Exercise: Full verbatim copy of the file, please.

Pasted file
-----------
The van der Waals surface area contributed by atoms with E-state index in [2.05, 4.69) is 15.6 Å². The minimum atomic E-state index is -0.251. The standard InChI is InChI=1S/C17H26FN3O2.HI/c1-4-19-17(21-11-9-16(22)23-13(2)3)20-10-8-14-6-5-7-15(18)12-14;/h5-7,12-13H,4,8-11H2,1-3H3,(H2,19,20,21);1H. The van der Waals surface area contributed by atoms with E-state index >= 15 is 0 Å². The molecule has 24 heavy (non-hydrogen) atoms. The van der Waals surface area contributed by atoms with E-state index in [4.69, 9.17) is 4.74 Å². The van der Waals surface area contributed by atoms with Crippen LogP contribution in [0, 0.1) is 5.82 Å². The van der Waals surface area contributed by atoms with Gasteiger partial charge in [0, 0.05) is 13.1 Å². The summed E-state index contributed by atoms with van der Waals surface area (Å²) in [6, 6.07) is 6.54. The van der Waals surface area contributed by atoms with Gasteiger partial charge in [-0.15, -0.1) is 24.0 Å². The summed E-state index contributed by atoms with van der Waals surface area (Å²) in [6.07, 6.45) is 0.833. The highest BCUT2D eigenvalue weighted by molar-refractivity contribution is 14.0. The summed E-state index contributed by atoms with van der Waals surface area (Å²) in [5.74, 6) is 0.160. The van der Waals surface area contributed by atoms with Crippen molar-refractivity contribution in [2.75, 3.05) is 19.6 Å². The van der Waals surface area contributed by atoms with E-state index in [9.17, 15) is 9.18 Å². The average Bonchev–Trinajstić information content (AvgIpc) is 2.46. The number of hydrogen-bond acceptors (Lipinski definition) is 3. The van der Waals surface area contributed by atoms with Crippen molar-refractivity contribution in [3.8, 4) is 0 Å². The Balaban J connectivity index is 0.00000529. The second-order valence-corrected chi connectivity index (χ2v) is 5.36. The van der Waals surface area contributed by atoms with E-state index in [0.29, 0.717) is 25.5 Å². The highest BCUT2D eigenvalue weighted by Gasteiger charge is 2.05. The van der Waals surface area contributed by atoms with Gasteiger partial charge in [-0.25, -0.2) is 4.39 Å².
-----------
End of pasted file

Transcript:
The van der Waals surface area contributed by atoms with E-state index in [2.05, 4.69) is 15.6 Å². The minimum atomic E-state index is -0.251. The standard InChI is InChI=1S/C17H26FN3O2.HI/c1-4-19-17(21-11-9-16(22)23-13(2)3)20-10-8-14-6-5-7-15(18)12-14;/h5-7,12-13H,4,8-11H2,1-3H3,(H2,19,20,21);1H. The van der Waals surface area contributed by atoms with E-state index >= 15 is 0 Å². The molecule has 24 heavy (non-hydrogen) atoms. The van der Waals surface area contributed by atoms with E-state index in [4.69, 9.17) is 4.74 Å². The van der Waals surface area contributed by atoms with Crippen LogP contribution in [0, 0.1) is 5.82 Å². The van der Waals surface area contributed by atoms with Gasteiger partial charge in [0, 0.05) is 13.1 Å². The summed E-state index contributed by atoms with van der Waals surface area (Å²) in [6, 6.07) is 6.54. The van der Waals surface area contributed by atoms with Gasteiger partial charge in [-0.15, -0.1) is 24.0 Å². The summed E-state index contributed by atoms with van der Waals surface area (Å²) in [6.07, 6.45) is 0.833. The highest BCUT2D eigenvalue weighted by molar-refractivity contribution is 14.0. The summed E-state index contributed by atoms with van der Waals surface area (Å²) in [5.74, 6) is 0.160. The van der Waals surface area contributed by atoms with Crippen molar-refractivity contribution in [2.75, 3.05) is 19.6 Å². The van der Waals surface area contributed by atoms with E-state index in [9.17, 15) is 9.18 Å². The average Bonchev–Trinajstić information content (AvgIpc) is 2.46. The number of hydrogen-bond acceptors (Lipinski definition) is 3. The van der Waals surface area contributed by atoms with Crippen molar-refractivity contribution in [3.8, 4) is 0 Å². The Balaban J connectivity index is 0.00000529. The second-order valence-corrected chi connectivity index (χ2v) is 5.36. The van der Waals surface area contributed by atoms with E-state index in [0.29, 0.717) is 25.5 Å². The highest BCUT2D eigenvalue weighted by Gasteiger charge is 2.05. The van der Waals surface area contributed by atoms with Gasteiger partial charge in [-0.25, -0.2) is 4.39 Å².